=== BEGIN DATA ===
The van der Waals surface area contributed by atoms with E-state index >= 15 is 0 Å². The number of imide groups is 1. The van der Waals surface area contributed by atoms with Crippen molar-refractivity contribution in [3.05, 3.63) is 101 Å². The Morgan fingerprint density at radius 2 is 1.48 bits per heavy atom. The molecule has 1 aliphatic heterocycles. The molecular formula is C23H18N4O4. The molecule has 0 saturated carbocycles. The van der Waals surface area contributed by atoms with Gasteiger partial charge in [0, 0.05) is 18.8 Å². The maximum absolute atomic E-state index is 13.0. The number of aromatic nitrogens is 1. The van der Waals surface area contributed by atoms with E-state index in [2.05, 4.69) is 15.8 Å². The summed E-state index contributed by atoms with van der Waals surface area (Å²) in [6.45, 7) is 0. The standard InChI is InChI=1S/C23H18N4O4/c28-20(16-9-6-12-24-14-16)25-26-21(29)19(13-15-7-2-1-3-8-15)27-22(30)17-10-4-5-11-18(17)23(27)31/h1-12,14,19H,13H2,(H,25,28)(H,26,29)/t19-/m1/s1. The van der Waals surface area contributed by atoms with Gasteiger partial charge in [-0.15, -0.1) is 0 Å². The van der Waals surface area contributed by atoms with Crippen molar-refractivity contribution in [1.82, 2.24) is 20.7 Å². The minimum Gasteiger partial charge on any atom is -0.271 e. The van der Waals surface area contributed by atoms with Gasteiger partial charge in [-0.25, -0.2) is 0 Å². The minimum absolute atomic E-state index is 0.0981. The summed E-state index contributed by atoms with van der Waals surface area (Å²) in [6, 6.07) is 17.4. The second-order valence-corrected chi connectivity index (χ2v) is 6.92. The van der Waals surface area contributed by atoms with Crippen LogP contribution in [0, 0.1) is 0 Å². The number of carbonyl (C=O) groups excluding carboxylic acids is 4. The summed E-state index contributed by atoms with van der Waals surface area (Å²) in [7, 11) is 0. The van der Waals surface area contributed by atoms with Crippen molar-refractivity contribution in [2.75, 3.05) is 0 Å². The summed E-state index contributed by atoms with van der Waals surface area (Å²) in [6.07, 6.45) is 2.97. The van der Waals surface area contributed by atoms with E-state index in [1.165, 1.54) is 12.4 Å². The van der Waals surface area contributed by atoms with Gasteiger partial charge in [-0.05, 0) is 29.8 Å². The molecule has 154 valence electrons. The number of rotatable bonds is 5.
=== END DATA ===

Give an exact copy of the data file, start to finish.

The van der Waals surface area contributed by atoms with E-state index >= 15 is 0 Å². The number of imide groups is 1. The van der Waals surface area contributed by atoms with Crippen molar-refractivity contribution in [3.05, 3.63) is 101 Å². The Morgan fingerprint density at radius 2 is 1.48 bits per heavy atom. The molecule has 1 aliphatic heterocycles. The molecular formula is C23H18N4O4. The molecule has 0 saturated carbocycles. The van der Waals surface area contributed by atoms with Gasteiger partial charge in [0, 0.05) is 18.8 Å². The maximum absolute atomic E-state index is 13.0. The number of aromatic nitrogens is 1. The van der Waals surface area contributed by atoms with E-state index in [2.05, 4.69) is 15.8 Å². The summed E-state index contributed by atoms with van der Waals surface area (Å²) in [6.45, 7) is 0. The standard InChI is InChI=1S/C23H18N4O4/c28-20(16-9-6-12-24-14-16)25-26-21(29)19(13-15-7-2-1-3-8-15)27-22(30)17-10-4-5-11-18(17)23(27)31/h1-12,14,19H,13H2,(H,25,28)(H,26,29)/t19-/m1/s1. The van der Waals surface area contributed by atoms with Gasteiger partial charge in [-0.15, -0.1) is 0 Å². The van der Waals surface area contributed by atoms with Crippen molar-refractivity contribution in [1.82, 2.24) is 20.7 Å². The minimum Gasteiger partial charge on any atom is -0.271 e. The van der Waals surface area contributed by atoms with Gasteiger partial charge in [-0.25, -0.2) is 0 Å². The minimum absolute atomic E-state index is 0.0981. The summed E-state index contributed by atoms with van der Waals surface area (Å²) in [6, 6.07) is 17.4. The second-order valence-corrected chi connectivity index (χ2v) is 6.92. The van der Waals surface area contributed by atoms with Crippen LogP contribution in [0, 0.1) is 0 Å². The number of carbonyl (C=O) groups excluding carboxylic acids is 4. The summed E-state index contributed by atoms with van der Waals surface area (Å²) in [7, 11) is 0. The van der Waals surface area contributed by atoms with Crippen molar-refractivity contribution in [2.75, 3.05) is 0 Å². The summed E-state index contributed by atoms with van der Waals surface area (Å²) in [6.07, 6.45) is 2.97. The van der Waals surface area contributed by atoms with E-state index in [1.165, 1.54) is 12.4 Å². The van der Waals surface area contributed by atoms with Gasteiger partial charge in [-0.05, 0) is 29.8 Å². The molecule has 154 valence electrons. The number of rotatable bonds is 5.